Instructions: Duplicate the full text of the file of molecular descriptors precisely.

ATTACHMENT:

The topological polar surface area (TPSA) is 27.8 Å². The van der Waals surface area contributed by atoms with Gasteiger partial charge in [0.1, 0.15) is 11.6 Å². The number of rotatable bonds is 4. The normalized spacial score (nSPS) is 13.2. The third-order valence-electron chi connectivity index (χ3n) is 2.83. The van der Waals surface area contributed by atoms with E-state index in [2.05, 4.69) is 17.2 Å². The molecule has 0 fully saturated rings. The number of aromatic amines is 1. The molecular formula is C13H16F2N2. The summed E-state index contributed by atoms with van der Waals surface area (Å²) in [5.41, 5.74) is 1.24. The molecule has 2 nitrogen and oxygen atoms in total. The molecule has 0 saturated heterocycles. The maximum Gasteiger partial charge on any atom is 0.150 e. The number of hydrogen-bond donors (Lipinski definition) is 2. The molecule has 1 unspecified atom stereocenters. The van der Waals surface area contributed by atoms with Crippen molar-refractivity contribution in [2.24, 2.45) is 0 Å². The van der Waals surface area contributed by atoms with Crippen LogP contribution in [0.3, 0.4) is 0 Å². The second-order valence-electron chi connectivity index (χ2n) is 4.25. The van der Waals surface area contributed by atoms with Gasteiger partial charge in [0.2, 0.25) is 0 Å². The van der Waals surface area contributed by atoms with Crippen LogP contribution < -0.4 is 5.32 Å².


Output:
The topological polar surface area (TPSA) is 27.8 Å². The van der Waals surface area contributed by atoms with Gasteiger partial charge in [0.1, 0.15) is 11.6 Å². The number of rotatable bonds is 4. The normalized spacial score (nSPS) is 13.2. The third-order valence-electron chi connectivity index (χ3n) is 2.83. The van der Waals surface area contributed by atoms with E-state index in [2.05, 4.69) is 17.2 Å². The molecule has 0 fully saturated rings. The number of aromatic amines is 1. The molecular formula is C13H16F2N2. The summed E-state index contributed by atoms with van der Waals surface area (Å²) in [5.41, 5.74) is 1.24. The molecule has 2 nitrogen and oxygen atoms in total. The molecule has 0 saturated heterocycles. The maximum Gasteiger partial charge on any atom is 0.150 e. The number of hydrogen-bond donors (Lipinski definition) is 2. The molecule has 1 unspecified atom stereocenters. The van der Waals surface area contributed by atoms with Crippen molar-refractivity contribution in [2.24, 2.45) is 0 Å². The van der Waals surface area contributed by atoms with Crippen LogP contribution in [0.3, 0.4) is 0 Å². The second-order valence-electron chi connectivity index (χ2n) is 4.25. The van der Waals surface area contributed by atoms with Gasteiger partial charge in [0.2, 0.25) is 0 Å². The van der Waals surface area contributed by atoms with Crippen LogP contribution < -0.4 is 5.32 Å².